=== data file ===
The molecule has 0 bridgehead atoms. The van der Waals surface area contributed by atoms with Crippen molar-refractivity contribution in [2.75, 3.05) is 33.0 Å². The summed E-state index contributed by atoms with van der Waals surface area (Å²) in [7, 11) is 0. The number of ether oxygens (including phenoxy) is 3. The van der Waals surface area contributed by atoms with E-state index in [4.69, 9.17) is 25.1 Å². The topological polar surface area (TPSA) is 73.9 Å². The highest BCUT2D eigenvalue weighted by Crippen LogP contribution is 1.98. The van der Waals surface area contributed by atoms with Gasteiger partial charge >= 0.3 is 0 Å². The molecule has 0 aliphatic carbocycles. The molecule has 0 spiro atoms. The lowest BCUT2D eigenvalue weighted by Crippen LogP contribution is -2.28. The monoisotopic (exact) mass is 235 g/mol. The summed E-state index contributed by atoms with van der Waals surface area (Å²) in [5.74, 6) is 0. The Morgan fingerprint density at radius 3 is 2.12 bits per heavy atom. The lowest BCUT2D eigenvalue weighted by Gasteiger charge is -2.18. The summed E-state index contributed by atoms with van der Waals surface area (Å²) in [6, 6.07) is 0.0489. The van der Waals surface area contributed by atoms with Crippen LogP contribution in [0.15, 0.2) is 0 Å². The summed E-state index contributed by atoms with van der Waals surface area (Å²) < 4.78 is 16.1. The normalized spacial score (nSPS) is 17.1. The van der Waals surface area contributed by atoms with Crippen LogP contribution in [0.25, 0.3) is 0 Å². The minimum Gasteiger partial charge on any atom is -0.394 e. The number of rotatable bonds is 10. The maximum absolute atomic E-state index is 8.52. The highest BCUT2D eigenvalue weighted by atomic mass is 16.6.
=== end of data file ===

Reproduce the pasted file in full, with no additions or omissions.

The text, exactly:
The molecule has 0 bridgehead atoms. The van der Waals surface area contributed by atoms with Crippen molar-refractivity contribution in [2.75, 3.05) is 33.0 Å². The summed E-state index contributed by atoms with van der Waals surface area (Å²) in [7, 11) is 0. The number of ether oxygens (including phenoxy) is 3. The van der Waals surface area contributed by atoms with E-state index in [4.69, 9.17) is 25.1 Å². The topological polar surface area (TPSA) is 73.9 Å². The highest BCUT2D eigenvalue weighted by Crippen LogP contribution is 1.98. The van der Waals surface area contributed by atoms with Gasteiger partial charge >= 0.3 is 0 Å². The molecule has 0 aliphatic carbocycles. The molecule has 0 spiro atoms. The lowest BCUT2D eigenvalue weighted by Crippen LogP contribution is -2.28. The monoisotopic (exact) mass is 235 g/mol. The summed E-state index contributed by atoms with van der Waals surface area (Å²) in [5.74, 6) is 0. The Morgan fingerprint density at radius 3 is 2.12 bits per heavy atom. The lowest BCUT2D eigenvalue weighted by Gasteiger charge is -2.18. The summed E-state index contributed by atoms with van der Waals surface area (Å²) in [6, 6.07) is 0.0489. The van der Waals surface area contributed by atoms with Crippen LogP contribution in [0.15, 0.2) is 0 Å². The summed E-state index contributed by atoms with van der Waals surface area (Å²) < 4.78 is 16.1. The normalized spacial score (nSPS) is 17.1. The van der Waals surface area contributed by atoms with Crippen LogP contribution in [0.25, 0.3) is 0 Å². The minimum Gasteiger partial charge on any atom is -0.394 e. The number of rotatable bonds is 10. The maximum absolute atomic E-state index is 8.52. The highest BCUT2D eigenvalue weighted by atomic mass is 16.6.